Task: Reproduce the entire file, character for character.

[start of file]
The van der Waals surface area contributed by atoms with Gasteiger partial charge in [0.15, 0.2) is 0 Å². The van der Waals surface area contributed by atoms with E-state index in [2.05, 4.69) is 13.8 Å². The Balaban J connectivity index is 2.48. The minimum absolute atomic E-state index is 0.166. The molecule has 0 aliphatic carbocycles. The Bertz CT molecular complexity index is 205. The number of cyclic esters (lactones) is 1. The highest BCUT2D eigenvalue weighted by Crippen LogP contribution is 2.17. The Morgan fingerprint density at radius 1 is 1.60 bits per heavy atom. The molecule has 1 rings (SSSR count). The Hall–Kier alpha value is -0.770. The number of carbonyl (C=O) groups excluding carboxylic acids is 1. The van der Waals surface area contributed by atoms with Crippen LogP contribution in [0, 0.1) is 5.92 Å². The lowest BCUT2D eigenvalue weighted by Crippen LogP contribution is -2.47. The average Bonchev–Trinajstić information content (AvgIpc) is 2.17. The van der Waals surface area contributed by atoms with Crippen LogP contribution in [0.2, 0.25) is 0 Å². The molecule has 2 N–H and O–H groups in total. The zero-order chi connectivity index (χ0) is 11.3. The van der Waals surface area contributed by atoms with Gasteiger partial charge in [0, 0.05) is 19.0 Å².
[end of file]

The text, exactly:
The van der Waals surface area contributed by atoms with Gasteiger partial charge in [0.15, 0.2) is 0 Å². The van der Waals surface area contributed by atoms with E-state index in [2.05, 4.69) is 13.8 Å². The Balaban J connectivity index is 2.48. The minimum absolute atomic E-state index is 0.166. The molecule has 0 aliphatic carbocycles. The Bertz CT molecular complexity index is 205. The number of cyclic esters (lactones) is 1. The highest BCUT2D eigenvalue weighted by Crippen LogP contribution is 2.17. The Morgan fingerprint density at radius 1 is 1.60 bits per heavy atom. The molecule has 1 rings (SSSR count). The Hall–Kier alpha value is -0.770. The number of carbonyl (C=O) groups excluding carboxylic acids is 1. The van der Waals surface area contributed by atoms with Crippen LogP contribution in [0, 0.1) is 5.92 Å². The lowest BCUT2D eigenvalue weighted by Crippen LogP contribution is -2.47. The average Bonchev–Trinajstić information content (AvgIpc) is 2.17. The van der Waals surface area contributed by atoms with Crippen LogP contribution in [0.2, 0.25) is 0 Å². The molecule has 2 N–H and O–H groups in total. The zero-order chi connectivity index (χ0) is 11.3. The van der Waals surface area contributed by atoms with Gasteiger partial charge in [0, 0.05) is 19.0 Å².